King Sitric, the Viking King of Dublin founded the original site of St Marys Abbey in 1042AD. Sitric acknowledged that the area commanded a fine view of the bay and it environs. The original Abbey was eventually absorbed into the Monastery situated on nearby Ireland's Eye, an island just off the coast near Howth.
The site was re-founded by the Archbishop of Dublin in the late 1300's but the Church built then was demolished and replaced with the present building by the St. Lawrence family in the 15th century. It was modified quite a bit over the following hundred years. Originally it had two aisles with gabled roofs but this was changed into a single much taller gable with an allowance for a bell on the Western end. The Eastern end was adapted into a private Chapel for the St. Lawrence's and the Church remained in use until 1630AD when its congregation moved to another Church in the area and so it subsequently without patronage fell into ruin.
When we arrived in Howth for a visit we managed to get parking along the Harbour side and then walked up Abbey street as far as the Abbey Tavern. To the immediate right of this Tavern is a narrow alley (easy to miss) where a set of stone steps ascends to join Church Street above. This is the easiest route to the ruins. On a glorious summer day when we arrived we were disappointed to see cranes and construction equipment in the vicinity of the ruins. There was also a construction site warning pinned to the gate leading in.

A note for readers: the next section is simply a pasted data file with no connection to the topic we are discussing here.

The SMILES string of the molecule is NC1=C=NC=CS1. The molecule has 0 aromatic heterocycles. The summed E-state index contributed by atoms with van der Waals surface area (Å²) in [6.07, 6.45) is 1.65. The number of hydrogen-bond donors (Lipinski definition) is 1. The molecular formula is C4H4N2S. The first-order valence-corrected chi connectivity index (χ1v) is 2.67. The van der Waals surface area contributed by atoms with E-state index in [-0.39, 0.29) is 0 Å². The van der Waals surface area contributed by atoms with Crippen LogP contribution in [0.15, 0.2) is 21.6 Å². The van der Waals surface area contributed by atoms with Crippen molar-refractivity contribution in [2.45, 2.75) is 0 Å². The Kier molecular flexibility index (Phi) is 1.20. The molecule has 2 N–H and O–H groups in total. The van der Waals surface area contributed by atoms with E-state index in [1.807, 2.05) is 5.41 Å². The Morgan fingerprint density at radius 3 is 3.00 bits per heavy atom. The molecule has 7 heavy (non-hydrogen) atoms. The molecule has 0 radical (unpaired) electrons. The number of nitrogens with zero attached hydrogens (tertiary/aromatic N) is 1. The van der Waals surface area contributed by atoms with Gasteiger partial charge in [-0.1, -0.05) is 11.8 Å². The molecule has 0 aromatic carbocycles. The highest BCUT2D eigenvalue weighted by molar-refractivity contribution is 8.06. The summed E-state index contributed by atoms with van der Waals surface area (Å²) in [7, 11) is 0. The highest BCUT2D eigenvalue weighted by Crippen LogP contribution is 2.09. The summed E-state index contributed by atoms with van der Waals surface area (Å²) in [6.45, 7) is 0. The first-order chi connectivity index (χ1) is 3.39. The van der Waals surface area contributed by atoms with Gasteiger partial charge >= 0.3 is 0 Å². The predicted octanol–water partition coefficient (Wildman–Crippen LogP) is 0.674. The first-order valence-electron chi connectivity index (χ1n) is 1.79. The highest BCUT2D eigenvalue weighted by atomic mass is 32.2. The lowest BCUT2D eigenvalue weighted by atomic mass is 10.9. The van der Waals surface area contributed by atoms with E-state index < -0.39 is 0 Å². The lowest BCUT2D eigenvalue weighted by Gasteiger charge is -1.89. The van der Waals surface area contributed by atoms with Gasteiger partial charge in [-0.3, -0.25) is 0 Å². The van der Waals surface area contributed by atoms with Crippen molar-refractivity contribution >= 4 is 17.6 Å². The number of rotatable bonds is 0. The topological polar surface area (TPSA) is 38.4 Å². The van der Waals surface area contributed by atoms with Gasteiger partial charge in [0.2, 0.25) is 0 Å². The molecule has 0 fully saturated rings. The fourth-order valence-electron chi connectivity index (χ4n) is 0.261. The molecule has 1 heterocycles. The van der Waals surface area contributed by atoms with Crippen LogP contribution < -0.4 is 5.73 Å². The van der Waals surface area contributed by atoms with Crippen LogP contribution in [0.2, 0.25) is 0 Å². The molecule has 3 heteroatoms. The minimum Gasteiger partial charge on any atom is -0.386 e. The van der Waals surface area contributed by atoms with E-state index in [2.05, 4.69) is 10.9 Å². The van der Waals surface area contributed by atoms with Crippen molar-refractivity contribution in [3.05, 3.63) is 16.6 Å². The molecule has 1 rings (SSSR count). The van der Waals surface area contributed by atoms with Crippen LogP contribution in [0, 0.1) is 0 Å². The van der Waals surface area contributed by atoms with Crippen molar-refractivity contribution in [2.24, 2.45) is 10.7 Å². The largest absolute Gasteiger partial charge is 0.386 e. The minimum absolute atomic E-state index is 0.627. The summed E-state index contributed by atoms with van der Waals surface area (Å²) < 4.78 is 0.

Well it must have been lunchtime or something because there was no activity or any hard-hatted people to be seen, so after about 10 minutes considering our options and with no one to ask for permission we decided to have a quick look anyway. The iron gate was open and some steps led down to the ruins. The Church overlooks the Harbour from its elevated position and offers fine views. The building is a long rectangular shape, much longer than most Churches of the time and is surrounded by a modern graveyard. There is an entrance way in the Southern wall. Within, the two aisles are divided by a central wall with archways and on the Southeastern end is a finely carved tomb with effigies of the 13th Baron and Baroness St. Lawrence dating from 1470AD. This gated area remains locked to protect the tomb. The main entrance gate is usually locked as well but there is a sign stating that the key can be had from a caretaker in a nearby residence. Our visit was short but I'm sure that access is easier at other times and that the restrictions were only in place because of the construction activity.
To find St Marys Abbey, park anywhere along Howth Harbour and head up Abbey street. About halfway up the hill you will see the Abbey tavern on your right. just to the right of the building is a narrow alley with a set of stone steps. At the top of the steps turn right at the Blue Burger Bar and you will find the gate to the ruins just a few yards ahead of you.